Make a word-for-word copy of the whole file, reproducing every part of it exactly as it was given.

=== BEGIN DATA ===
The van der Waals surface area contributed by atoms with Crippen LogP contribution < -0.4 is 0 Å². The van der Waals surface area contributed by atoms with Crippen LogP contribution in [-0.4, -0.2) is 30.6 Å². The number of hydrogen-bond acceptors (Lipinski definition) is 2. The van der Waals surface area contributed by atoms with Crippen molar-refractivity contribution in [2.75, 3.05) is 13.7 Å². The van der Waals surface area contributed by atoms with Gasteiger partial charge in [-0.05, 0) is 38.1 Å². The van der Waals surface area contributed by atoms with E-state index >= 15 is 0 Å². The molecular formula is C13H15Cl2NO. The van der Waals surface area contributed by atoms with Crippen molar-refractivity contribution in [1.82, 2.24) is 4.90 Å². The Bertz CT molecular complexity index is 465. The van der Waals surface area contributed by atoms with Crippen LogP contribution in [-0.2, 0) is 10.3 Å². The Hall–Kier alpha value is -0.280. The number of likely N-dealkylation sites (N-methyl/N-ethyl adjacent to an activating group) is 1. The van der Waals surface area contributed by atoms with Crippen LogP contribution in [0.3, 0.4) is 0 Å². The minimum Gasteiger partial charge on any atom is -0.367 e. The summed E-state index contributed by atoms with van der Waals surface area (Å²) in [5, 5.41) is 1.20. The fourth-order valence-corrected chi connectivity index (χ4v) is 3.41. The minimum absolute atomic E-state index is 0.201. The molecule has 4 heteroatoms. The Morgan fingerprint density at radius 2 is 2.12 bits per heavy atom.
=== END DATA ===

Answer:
The van der Waals surface area contributed by atoms with Crippen LogP contribution < -0.4 is 0 Å². The van der Waals surface area contributed by atoms with Crippen LogP contribution in [-0.4, -0.2) is 30.6 Å². The number of hydrogen-bond acceptors (Lipinski definition) is 2. The van der Waals surface area contributed by atoms with Crippen molar-refractivity contribution in [2.75, 3.05) is 13.7 Å². The van der Waals surface area contributed by atoms with Gasteiger partial charge in [-0.05, 0) is 38.1 Å². The van der Waals surface area contributed by atoms with E-state index >= 15 is 0 Å². The molecular formula is C13H15Cl2NO. The van der Waals surface area contributed by atoms with Crippen molar-refractivity contribution in [1.82, 2.24) is 4.90 Å². The Bertz CT molecular complexity index is 465. The van der Waals surface area contributed by atoms with Crippen LogP contribution in [-0.2, 0) is 10.3 Å². The Hall–Kier alpha value is -0.280. The number of likely N-dealkylation sites (N-methyl/N-ethyl adjacent to an activating group) is 1. The van der Waals surface area contributed by atoms with Crippen LogP contribution in [0.3, 0.4) is 0 Å². The minimum Gasteiger partial charge on any atom is -0.367 e. The summed E-state index contributed by atoms with van der Waals surface area (Å²) in [5, 5.41) is 1.20. The fourth-order valence-corrected chi connectivity index (χ4v) is 3.41. The minimum absolute atomic E-state index is 0.201. The molecule has 4 heteroatoms. The Morgan fingerprint density at radius 2 is 2.12 bits per heavy atom.